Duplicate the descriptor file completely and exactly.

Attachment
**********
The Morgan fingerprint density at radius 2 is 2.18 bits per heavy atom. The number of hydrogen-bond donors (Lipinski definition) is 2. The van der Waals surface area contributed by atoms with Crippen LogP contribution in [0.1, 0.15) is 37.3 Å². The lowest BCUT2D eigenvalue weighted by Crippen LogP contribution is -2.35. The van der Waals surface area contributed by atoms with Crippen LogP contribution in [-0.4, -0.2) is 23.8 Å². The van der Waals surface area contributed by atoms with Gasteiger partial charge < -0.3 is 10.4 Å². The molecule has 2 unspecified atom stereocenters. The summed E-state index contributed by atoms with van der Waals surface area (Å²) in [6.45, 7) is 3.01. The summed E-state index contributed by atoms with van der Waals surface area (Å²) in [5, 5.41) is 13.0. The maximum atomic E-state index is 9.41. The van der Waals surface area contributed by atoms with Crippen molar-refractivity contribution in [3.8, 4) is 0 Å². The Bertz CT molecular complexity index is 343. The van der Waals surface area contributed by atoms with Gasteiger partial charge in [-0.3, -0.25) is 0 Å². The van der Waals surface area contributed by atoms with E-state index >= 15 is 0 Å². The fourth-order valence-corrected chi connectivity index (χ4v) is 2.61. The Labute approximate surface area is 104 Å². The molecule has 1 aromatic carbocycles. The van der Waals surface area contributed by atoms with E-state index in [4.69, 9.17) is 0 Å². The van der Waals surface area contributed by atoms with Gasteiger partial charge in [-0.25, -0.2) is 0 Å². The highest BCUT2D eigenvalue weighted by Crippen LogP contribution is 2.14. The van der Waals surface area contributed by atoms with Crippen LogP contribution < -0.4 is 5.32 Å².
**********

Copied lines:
The Morgan fingerprint density at radius 2 is 2.18 bits per heavy atom. The number of hydrogen-bond donors (Lipinski definition) is 2. The van der Waals surface area contributed by atoms with Crippen LogP contribution in [0.1, 0.15) is 37.3 Å². The lowest BCUT2D eigenvalue weighted by Crippen LogP contribution is -2.35. The van der Waals surface area contributed by atoms with Crippen LogP contribution in [-0.4, -0.2) is 23.8 Å². The van der Waals surface area contributed by atoms with Gasteiger partial charge < -0.3 is 10.4 Å². The molecule has 2 unspecified atom stereocenters. The summed E-state index contributed by atoms with van der Waals surface area (Å²) in [6.45, 7) is 3.01. The summed E-state index contributed by atoms with van der Waals surface area (Å²) in [5, 5.41) is 13.0. The maximum atomic E-state index is 9.41. The van der Waals surface area contributed by atoms with Crippen molar-refractivity contribution in [3.8, 4) is 0 Å². The Bertz CT molecular complexity index is 343. The van der Waals surface area contributed by atoms with Gasteiger partial charge in [-0.3, -0.25) is 0 Å². The van der Waals surface area contributed by atoms with E-state index >= 15 is 0 Å². The fourth-order valence-corrected chi connectivity index (χ4v) is 2.61. The Labute approximate surface area is 104 Å². The molecule has 1 aromatic carbocycles. The van der Waals surface area contributed by atoms with E-state index in [4.69, 9.17) is 0 Å². The van der Waals surface area contributed by atoms with Gasteiger partial charge in [-0.25, -0.2) is 0 Å². The highest BCUT2D eigenvalue weighted by Crippen LogP contribution is 2.14. The van der Waals surface area contributed by atoms with Crippen LogP contribution < -0.4 is 5.32 Å².